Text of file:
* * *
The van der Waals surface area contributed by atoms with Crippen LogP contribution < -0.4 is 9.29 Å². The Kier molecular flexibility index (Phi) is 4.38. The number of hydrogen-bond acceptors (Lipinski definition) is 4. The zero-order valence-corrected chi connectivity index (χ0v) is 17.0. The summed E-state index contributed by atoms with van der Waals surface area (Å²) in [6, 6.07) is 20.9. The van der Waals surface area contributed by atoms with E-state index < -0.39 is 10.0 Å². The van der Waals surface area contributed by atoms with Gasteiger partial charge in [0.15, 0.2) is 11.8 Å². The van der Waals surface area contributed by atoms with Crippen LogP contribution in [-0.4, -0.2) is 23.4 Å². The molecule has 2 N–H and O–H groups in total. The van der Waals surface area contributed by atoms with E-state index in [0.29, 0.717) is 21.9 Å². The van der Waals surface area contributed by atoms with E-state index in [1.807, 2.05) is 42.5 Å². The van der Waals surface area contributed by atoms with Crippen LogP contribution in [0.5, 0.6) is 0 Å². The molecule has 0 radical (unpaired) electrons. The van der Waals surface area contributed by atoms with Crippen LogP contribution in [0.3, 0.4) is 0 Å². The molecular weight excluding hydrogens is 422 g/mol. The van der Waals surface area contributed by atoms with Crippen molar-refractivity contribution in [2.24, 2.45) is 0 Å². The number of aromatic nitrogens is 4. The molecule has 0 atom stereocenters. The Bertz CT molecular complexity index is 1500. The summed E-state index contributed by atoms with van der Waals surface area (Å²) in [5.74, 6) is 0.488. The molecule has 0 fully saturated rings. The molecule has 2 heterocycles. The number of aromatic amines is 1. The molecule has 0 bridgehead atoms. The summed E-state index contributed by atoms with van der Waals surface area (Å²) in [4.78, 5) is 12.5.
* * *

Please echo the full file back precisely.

The van der Waals surface area contributed by atoms with Crippen LogP contribution < -0.4 is 9.29 Å². The Kier molecular flexibility index (Phi) is 4.38. The number of hydrogen-bond acceptors (Lipinski definition) is 4. The zero-order valence-corrected chi connectivity index (χ0v) is 17.0. The summed E-state index contributed by atoms with van der Waals surface area (Å²) in [6, 6.07) is 20.9. The van der Waals surface area contributed by atoms with E-state index < -0.39 is 10.0 Å². The van der Waals surface area contributed by atoms with Gasteiger partial charge in [0.15, 0.2) is 11.8 Å². The van der Waals surface area contributed by atoms with Crippen LogP contribution in [-0.4, -0.2) is 23.4 Å². The molecule has 2 N–H and O–H groups in total. The van der Waals surface area contributed by atoms with E-state index in [0.29, 0.717) is 21.9 Å². The van der Waals surface area contributed by atoms with E-state index in [1.807, 2.05) is 42.5 Å². The van der Waals surface area contributed by atoms with Crippen LogP contribution in [0.5, 0.6) is 0 Å². The molecule has 0 radical (unpaired) electrons. The van der Waals surface area contributed by atoms with Crippen LogP contribution in [0.3, 0.4) is 0 Å². The molecular weight excluding hydrogens is 422 g/mol. The van der Waals surface area contributed by atoms with Crippen molar-refractivity contribution in [2.24, 2.45) is 0 Å². The number of aromatic nitrogens is 4. The molecule has 0 atom stereocenters. The Bertz CT molecular complexity index is 1500. The summed E-state index contributed by atoms with van der Waals surface area (Å²) in [5.74, 6) is 0.488. The molecule has 0 fully saturated rings. The molecule has 2 heterocycles. The number of aromatic amines is 1. The molecule has 0 bridgehead atoms. The summed E-state index contributed by atoms with van der Waals surface area (Å²) in [4.78, 5) is 12.5.